In Many States, Punishment for Child Abuse Precedes Charges, Let Alone Conviction

One state’s child welfare agency removes children from their parents’ homes, due to perceived abandonment, abuse or neglect, at a pace equal to two times the national average.

A whopping fifty thousand of that state’s three million residents are listed in a child abuse registry … although not convicted of – or even charged with – any crime.

These residents make the list because a single child welfare investigator (with a supervisor’s rubber stamp) concludes that it is more likely than not, however slightly, that they abused a child.

As a result, the listed residents face loss of employment and loss of child custody.

They do have a right of appeal … to the same child welfare agency.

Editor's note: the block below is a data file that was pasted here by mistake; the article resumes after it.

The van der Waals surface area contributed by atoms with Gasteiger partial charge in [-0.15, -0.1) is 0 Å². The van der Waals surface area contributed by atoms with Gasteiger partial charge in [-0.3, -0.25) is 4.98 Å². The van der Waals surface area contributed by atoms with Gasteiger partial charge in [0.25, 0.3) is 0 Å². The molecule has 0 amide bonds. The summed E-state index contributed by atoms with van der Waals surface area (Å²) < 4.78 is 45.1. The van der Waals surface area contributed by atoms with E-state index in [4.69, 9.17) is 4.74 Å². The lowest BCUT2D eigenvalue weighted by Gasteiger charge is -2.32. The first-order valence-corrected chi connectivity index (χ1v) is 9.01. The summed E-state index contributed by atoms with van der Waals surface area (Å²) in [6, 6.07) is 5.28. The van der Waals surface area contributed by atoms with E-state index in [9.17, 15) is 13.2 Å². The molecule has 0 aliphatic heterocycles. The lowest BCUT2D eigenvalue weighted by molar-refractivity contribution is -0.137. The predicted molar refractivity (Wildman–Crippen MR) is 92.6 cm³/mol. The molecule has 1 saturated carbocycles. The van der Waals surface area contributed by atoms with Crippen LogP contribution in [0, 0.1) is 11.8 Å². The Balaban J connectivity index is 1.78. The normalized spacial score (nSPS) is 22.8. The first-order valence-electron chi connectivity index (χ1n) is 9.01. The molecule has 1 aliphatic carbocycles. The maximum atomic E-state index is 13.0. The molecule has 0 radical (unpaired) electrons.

The state under consideration? Midwestern Iowa.

But forty-five other states’ laws and procedures are not all that different from Iowa’s in regard to “qualifying” for listing in such child abuse registries.

The federal government reports that many states list residents on abuse registries with appallingly little evidence. Many abusers aren’t even informed that they have been placed on the list. Those who press appeals, often aren’t ever advised of the outcome.

Iowa’s Supreme Court reviewed the state’s system recently and reportedly found it lacking in constitutional safeguards. Now the state legislature is working on reforms.

But what about the other forty-five states doing things similarly?

Read more in this Washington [DC] Times editorial: Abusing due process.